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Title:Promoting Youth Development Through School-Based Group Mentoring
Author(s):Khan, Christina Tara
Doctoral Committee Chair(s):Janet Reis
Department / Program:Kinesiology and Community Health
Discipline:Kinesiology and Community Health
Degree Granting Institution:University of Illinois at Urbana-Champaign
Subject(s):Health Sciences, Mental Health
Abstract:Mentoring is a popular preventive intervention for youth. Research in the last decade has illuminated a number of best practices in one-on-one mentoring, including several program factors associated with positive youth outcomes in academic, behavioral, and social domains. What remains less clear are the processes by which mentoring has its effects and how non-traditional approaches to mentoring may benefit youth. This study investigated the impact of an innovative school-based group mentoring program on social, behavioral, and scholastic outcomes for youth. TALKS Mentoring employs a cognitive-behavioral approach to youth mentoring that emphasizes leadership skill development through peer-to-peer and youth-adult interactions. The evaluation study was comprised of both qualitative and quantitative phases and utilized a cross-sectional survey design. Youth's social competence, conflict resolution, aggression, and perceived social support were measured. A conceptual model was examined in which the effects of the mentoring relationship on youth outcomes were hypothesized to be additive over and above contextual environmental factors. Social support from adults at school and from peers were conceptualized as outcome variables, while family support was considered a contextual factor. Features of TALKS Mentoring were related to social and behavioral skills but not to externalizing behavioral events. The most significant findings of the study identify the association of two specific features of TALKS Mentoring---mentoring relationship quality and discussions about the self---with youth's self-reported conflict resolution and social interaction skills. The association of relationship quality with perceived peer support was also substantial and statistically significant. Findings from this exploratory study suggest that a cognitive-behavioral approach to youth mentoring may be a valuable supplement to behavioral skills training in the public school setting. School districts that are challenged by concerns with interpersonal climate may especially benefit by involvement of their students in group mentoring. Future directions for TALKS Mentoring and research on non-traditional modalities of youth mentoring are discussed.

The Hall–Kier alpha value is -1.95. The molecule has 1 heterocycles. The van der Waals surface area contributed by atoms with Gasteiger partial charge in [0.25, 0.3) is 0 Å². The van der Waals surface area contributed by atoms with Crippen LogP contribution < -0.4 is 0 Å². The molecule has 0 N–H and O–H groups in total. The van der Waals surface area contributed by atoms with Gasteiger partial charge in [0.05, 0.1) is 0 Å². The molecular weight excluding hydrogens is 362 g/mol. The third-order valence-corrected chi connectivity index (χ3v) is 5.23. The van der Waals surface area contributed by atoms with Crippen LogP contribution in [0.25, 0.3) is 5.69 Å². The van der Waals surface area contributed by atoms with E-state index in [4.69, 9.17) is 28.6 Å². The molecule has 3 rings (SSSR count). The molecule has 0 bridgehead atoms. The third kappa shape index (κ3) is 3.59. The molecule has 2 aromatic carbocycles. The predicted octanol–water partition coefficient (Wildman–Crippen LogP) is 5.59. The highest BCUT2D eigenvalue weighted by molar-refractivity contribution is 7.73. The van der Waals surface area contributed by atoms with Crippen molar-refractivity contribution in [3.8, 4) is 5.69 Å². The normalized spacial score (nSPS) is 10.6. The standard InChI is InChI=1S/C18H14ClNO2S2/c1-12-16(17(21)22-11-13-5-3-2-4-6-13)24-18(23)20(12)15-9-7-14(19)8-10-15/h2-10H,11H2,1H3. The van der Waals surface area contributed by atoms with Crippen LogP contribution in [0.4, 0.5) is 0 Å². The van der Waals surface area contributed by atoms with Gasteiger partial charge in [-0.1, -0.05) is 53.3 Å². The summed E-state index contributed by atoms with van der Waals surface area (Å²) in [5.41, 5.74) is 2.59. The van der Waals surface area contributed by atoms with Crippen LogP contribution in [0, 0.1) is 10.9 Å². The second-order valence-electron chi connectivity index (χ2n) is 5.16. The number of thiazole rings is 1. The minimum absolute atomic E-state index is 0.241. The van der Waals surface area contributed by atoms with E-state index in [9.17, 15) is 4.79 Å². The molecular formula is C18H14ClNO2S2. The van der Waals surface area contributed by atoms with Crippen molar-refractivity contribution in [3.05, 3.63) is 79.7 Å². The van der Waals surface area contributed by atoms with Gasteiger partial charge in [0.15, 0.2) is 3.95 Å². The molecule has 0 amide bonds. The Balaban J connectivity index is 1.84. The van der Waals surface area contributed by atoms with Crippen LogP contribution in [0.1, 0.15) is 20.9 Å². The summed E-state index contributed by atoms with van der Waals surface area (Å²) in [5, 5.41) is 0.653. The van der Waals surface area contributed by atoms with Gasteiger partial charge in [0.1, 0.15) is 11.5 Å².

Issue Date:2005
Description:234 p.
Thesis (Ph.D.)--University of Illinois at Urbana-Champaign, 2005.
Other Identifier(s):(MiAaPQ)AAI3202112
Date Available in IDEALS:2015-09-28
Date Deposited:2005

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